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The Living Universe Book Review.


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Living universe.
The Living universe.

Some people sit in the tub, yell "Eureka", and come up with a brand new view of matter. Others can be riding a trolley home and at the sight of a clock initiate a whole new concept of time. Yet another more pedantic method is to follow government procedures to resolve riddles. Steven Dick and James Strick in their book, The Living universe - NASA and the development of Astrobiology, narrate how this occurred for the new academic field of astrobiology. Though perhaps not as film-worthy as instantaneous flashes, the four decades of meetings, workshops and programs described therein show that this distinct academic area had an eventful and exciting coming of age.

Astrobiology is the study of life in the universe. It broadly encompasses many fields but purely for its own purposes. Early Astrobiology (not that long ago) was, "a jumble of names with a variety of backgrounds and motivations and no central brain". Its principal goal, to understand the inception of life, gave rise to many fundamental questions. What is life? How can or will we detect life on other worlds? How did life arise on Earth? What does life need to sustain itself? The questions were many and most still have no clear answer. As we read in this book, NASA had a strong influence in Astrobiology in its early days and almost single handedly is keeping it going today.

Not all of the investigations related to Astrobiology focussed directly on these lofty queries. For instance, space travel began and gave rise to the possibility of cross-planet contamination. Earth probes landing on foreign bodies (i.e. Viking) or especially when returning from foreign bodies (i.e. Apollo), shouldn't transfer any harmful life forms. Other foretelling work included Stanley Miler's experiment that simulated early Earth conditions and resulted in the formation of amino acids. Sidney Fox and his spherical proteinoids or Tom Cech and his RNA World thought they had tagged the beginnings of life in their own way though, not all agree. James Lovelock's proposal, called Gaia, credited living things with having a dramatic effect on the atmospheric conditions on our planet. The early days were indeed a jumble, often supported by short term NASA contracts and almost always directed to space concepts. Nevertheless, a certain cohesion sprang up, together with the first moniker, exobiology.

Today's investigations, well documented in the book, identify researchers and provide details relevant to the context of the day. The spectre of a hunt for little green men shadowed the creation of the SETI program and forced its evolution to an independent organization. The asteroid found in the Antarctic was blasted off from Mars billions of years ago and may have traces of life, but shapes tens of nanometres across leave a lot to the imagination. Nevertheless this finding may have assured the Viking and follow on programs that headed to Mars. The hunt for planets, difficult and error prone in the beginning, is now progressing rapidly, with indications that planets frequently occur. Again, throughout, NASA is shown to have a significant presence in these investigations, often supporting the inception stage and sponsoring many workshops and principal investigators. Also a name change happened as exobiology became astrobiology.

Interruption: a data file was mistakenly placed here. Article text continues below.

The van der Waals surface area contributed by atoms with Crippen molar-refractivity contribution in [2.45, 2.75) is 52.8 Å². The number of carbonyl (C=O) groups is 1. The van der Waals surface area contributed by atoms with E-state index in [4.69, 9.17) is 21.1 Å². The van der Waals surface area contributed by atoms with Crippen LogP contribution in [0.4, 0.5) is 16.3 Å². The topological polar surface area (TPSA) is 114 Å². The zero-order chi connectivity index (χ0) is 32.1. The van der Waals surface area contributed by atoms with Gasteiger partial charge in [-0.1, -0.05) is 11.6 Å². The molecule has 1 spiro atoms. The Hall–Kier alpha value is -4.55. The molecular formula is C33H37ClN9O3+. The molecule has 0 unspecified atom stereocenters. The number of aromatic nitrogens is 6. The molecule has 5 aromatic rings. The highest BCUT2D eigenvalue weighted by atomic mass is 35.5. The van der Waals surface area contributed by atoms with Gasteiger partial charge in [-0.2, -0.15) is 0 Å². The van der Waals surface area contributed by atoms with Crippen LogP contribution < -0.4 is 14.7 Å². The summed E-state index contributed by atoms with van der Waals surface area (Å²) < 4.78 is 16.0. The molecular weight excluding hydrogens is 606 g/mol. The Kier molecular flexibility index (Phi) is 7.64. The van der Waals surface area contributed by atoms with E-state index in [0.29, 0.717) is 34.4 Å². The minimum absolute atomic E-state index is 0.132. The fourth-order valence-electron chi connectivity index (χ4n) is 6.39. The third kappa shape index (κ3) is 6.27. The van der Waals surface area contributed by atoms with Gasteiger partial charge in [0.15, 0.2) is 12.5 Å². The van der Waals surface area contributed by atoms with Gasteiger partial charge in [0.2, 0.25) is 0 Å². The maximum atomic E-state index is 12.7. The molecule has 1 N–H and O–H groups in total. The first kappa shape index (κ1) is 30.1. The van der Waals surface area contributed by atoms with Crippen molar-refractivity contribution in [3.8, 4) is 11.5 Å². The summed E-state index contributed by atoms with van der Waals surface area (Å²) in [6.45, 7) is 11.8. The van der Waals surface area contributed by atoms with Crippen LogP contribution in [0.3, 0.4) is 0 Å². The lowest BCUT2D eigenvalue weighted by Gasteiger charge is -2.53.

The destination of Astrobiology is perhaps the most telling. A simple equation says it all. This equation known as the Drake equation, estimates the number of other technological civilizations in the galaxy. As long as this equation results with a value of one or greater, then there is at least one other life form to whom we can communicate. Obviously, if true, this could require a big change in some religions as well as some serious societal circumspections. But until we have the evidence, first contact will remain in the realm of science fiction. Reading between the lines, it appears that NASA is contemplating this question and considering options!

Our living universe is a fascinating subject with lofty goals. Dick and Strick do the history of the field justice by accumulating a description of so many of the activities, projects and workshops that relate to this topic. Sometimes the reading gets a bit dry. Typical passage are, 'person x of department y at site z on date t did something'. Hundreds of names flow by, as well as contract descriptions, amounts, budgetary issues, personalities and the like. The style is more reminiscent of a memorial tomb than a Carl Sagan novel. Don't be surprised by this as the funding for the book came from NASA. This does result in an apparent biassed result. For example, the first section of the book includes efforts from around the globe, while the remainder centres almost exclusively on NASA funded activities. Sometimes I got the feeling that this book was just a tool to justify NASA expenditures, which is a shame, as the subject is so interesting, and NASA has made a tremendous contribution. On the whole though, the book is well laid out, has only a few references to techno-speak and successfully covers a lot of information.

Hundreds of great scientists have contributed to astrobiology. This hunt for the understanding of life might be rationalized as the pursuit of knowledge for its own sake, or as a good preparation for contacting other worldly life. Either way, Steven Dick and James Strick in their book, The Living universe - NASA and the development of Astrobiology, show the progress of these scientists and researchers and give credit to NASA's support during the build up and implementation of this new research field.

Read more reviews, or order a copy online from Amazon.com.

Review by Mark Mortimer




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